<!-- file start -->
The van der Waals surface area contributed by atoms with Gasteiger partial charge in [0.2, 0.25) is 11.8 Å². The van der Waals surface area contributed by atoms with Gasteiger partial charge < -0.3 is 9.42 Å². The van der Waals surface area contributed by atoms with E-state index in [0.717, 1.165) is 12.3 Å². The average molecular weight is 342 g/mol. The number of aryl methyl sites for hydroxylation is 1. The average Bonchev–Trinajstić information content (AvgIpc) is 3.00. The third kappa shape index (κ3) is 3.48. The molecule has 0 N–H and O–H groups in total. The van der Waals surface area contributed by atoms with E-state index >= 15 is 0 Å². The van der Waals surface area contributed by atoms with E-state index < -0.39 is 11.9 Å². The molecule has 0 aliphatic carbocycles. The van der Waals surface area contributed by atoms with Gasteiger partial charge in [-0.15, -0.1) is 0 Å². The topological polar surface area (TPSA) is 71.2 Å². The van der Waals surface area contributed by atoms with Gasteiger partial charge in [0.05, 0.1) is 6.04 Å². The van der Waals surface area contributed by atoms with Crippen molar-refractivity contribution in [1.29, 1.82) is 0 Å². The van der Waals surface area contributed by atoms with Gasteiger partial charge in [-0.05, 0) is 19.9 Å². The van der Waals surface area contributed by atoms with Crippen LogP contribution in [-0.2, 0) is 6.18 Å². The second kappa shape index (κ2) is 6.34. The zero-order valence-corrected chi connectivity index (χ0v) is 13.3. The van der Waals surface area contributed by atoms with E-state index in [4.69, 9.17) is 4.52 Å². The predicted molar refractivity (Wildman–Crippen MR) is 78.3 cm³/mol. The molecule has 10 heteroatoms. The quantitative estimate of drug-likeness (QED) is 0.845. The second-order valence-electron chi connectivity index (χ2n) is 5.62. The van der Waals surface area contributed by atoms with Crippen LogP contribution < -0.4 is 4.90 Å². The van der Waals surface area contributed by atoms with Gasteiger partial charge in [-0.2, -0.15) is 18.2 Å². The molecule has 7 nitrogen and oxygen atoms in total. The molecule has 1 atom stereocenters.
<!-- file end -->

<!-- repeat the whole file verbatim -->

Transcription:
The van der Waals surface area contributed by atoms with Gasteiger partial charge in [0.2, 0.25) is 11.8 Å². The van der Waals surface area contributed by atoms with Gasteiger partial charge < -0.3 is 9.42 Å². The van der Waals surface area contributed by atoms with E-state index in [0.717, 1.165) is 12.3 Å². The average molecular weight is 342 g/mol. The number of aryl methyl sites for hydroxylation is 1. The average Bonchev–Trinajstić information content (AvgIpc) is 3.00. The third kappa shape index (κ3) is 3.48. The molecule has 0 N–H and O–H groups in total. The van der Waals surface area contributed by atoms with E-state index >= 15 is 0 Å². The van der Waals surface area contributed by atoms with E-state index < -0.39 is 11.9 Å². The molecule has 0 aliphatic carbocycles. The van der Waals surface area contributed by atoms with Gasteiger partial charge in [-0.15, -0.1) is 0 Å². The topological polar surface area (TPSA) is 71.2 Å². The van der Waals surface area contributed by atoms with Gasteiger partial charge in [0.05, 0.1) is 6.04 Å². The van der Waals surface area contributed by atoms with Crippen molar-refractivity contribution in [1.29, 1.82) is 0 Å². The van der Waals surface area contributed by atoms with Gasteiger partial charge in [-0.05, 0) is 19.9 Å². The van der Waals surface area contributed by atoms with Crippen LogP contribution in [-0.2, 0) is 6.18 Å². The second kappa shape index (κ2) is 6.34. The zero-order valence-corrected chi connectivity index (χ0v) is 13.3. The van der Waals surface area contributed by atoms with E-state index in [4.69, 9.17) is 4.52 Å². The predicted molar refractivity (Wildman–Crippen MR) is 78.3 cm³/mol. The molecule has 10 heteroatoms. The quantitative estimate of drug-likeness (QED) is 0.845. The second-order valence-electron chi connectivity index (χ2n) is 5.62. The van der Waals surface area contributed by atoms with Crippen LogP contribution < -0.4 is 4.90 Å². The van der Waals surface area contributed by atoms with Gasteiger partial charge in [-0.2, -0.15) is 18.2 Å². The molecule has 7 nitrogen and oxygen atoms in total. The molecule has 1 atom stereocenters.